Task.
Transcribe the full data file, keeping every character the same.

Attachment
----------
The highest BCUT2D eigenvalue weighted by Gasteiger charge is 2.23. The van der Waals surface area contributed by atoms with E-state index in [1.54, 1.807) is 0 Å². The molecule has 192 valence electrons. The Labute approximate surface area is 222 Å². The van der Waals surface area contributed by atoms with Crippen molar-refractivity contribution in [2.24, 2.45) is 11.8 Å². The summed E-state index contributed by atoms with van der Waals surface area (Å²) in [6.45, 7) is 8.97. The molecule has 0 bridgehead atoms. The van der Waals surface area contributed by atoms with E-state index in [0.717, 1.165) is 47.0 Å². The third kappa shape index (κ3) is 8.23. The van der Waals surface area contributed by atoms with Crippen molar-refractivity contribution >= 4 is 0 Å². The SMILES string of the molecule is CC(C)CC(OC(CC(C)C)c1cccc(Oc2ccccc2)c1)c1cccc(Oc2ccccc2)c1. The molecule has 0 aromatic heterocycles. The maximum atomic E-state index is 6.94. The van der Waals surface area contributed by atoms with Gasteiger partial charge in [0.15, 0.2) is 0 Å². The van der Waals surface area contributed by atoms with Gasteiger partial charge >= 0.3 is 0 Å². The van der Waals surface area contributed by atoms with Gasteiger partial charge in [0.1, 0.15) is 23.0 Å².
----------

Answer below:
The highest BCUT2D eigenvalue weighted by Gasteiger charge is 2.23. The van der Waals surface area contributed by atoms with E-state index in [1.54, 1.807) is 0 Å². The molecule has 192 valence electrons. The Labute approximate surface area is 222 Å². The van der Waals surface area contributed by atoms with Crippen molar-refractivity contribution in [2.24, 2.45) is 11.8 Å². The summed E-state index contributed by atoms with van der Waals surface area (Å²) in [6.45, 7) is 8.97. The molecule has 0 bridgehead atoms. The van der Waals surface area contributed by atoms with E-state index in [0.717, 1.165) is 47.0 Å². The third kappa shape index (κ3) is 8.23. The van der Waals surface area contributed by atoms with Crippen molar-refractivity contribution >= 4 is 0 Å². The SMILES string of the molecule is CC(C)CC(OC(CC(C)C)c1cccc(Oc2ccccc2)c1)c1cccc(Oc2ccccc2)c1. The molecule has 0 aromatic heterocycles. The maximum atomic E-state index is 6.94. The van der Waals surface area contributed by atoms with Gasteiger partial charge in [0.15, 0.2) is 0 Å². The van der Waals surface area contributed by atoms with Gasteiger partial charge >= 0.3 is 0 Å². The van der Waals surface area contributed by atoms with Gasteiger partial charge in [0.1, 0.15) is 23.0 Å².